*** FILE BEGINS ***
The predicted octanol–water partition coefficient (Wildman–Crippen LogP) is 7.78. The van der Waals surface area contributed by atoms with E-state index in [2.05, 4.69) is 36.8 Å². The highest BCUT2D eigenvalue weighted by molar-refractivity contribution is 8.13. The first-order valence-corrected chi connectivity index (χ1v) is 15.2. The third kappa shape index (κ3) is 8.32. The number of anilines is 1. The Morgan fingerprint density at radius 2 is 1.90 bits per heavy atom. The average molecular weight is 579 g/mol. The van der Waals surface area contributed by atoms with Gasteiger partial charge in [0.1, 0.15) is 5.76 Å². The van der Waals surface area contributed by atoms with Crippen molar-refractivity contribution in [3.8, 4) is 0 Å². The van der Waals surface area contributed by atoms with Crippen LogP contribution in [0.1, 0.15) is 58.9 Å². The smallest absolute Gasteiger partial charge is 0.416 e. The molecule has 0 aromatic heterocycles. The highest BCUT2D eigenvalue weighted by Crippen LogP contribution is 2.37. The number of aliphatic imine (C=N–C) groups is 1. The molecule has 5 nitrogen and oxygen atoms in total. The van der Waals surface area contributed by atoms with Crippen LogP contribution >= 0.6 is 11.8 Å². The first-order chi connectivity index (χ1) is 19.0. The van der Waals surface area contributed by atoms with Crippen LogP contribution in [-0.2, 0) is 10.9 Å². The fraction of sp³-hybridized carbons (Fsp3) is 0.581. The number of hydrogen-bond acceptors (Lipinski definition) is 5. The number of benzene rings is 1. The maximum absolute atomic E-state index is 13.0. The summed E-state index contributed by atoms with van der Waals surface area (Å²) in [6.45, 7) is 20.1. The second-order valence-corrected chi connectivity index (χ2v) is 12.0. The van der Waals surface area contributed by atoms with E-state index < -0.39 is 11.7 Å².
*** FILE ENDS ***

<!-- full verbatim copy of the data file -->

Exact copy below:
The predicted octanol–water partition coefficient (Wildman–Crippen LogP) is 7.78. The van der Waals surface area contributed by atoms with E-state index in [2.05, 4.69) is 36.8 Å². The highest BCUT2D eigenvalue weighted by molar-refractivity contribution is 8.13. The first-order valence-corrected chi connectivity index (χ1v) is 15.2. The third kappa shape index (κ3) is 8.32. The number of anilines is 1. The Morgan fingerprint density at radius 2 is 1.90 bits per heavy atom. The average molecular weight is 579 g/mol. The van der Waals surface area contributed by atoms with Gasteiger partial charge in [0.1, 0.15) is 5.76 Å². The van der Waals surface area contributed by atoms with Crippen molar-refractivity contribution in [3.8, 4) is 0 Å². The van der Waals surface area contributed by atoms with Crippen LogP contribution in [0.1, 0.15) is 58.9 Å². The smallest absolute Gasteiger partial charge is 0.416 e. The molecule has 0 aromatic heterocycles. The highest BCUT2D eigenvalue weighted by Crippen LogP contribution is 2.37. The number of aliphatic imine (C=N–C) groups is 1. The molecule has 5 nitrogen and oxygen atoms in total. The van der Waals surface area contributed by atoms with Crippen LogP contribution >= 0.6 is 11.8 Å². The first-order chi connectivity index (χ1) is 19.0. The van der Waals surface area contributed by atoms with Crippen LogP contribution in [-0.2, 0) is 10.9 Å². The fraction of sp³-hybridized carbons (Fsp3) is 0.581. The number of hydrogen-bond acceptors (Lipinski definition) is 5. The number of benzene rings is 1. The maximum absolute atomic E-state index is 13.0. The summed E-state index contributed by atoms with van der Waals surface area (Å²) in [6.45, 7) is 20.1. The second-order valence-corrected chi connectivity index (χ2v) is 12.0. The van der Waals surface area contributed by atoms with E-state index < -0.39 is 11.7 Å².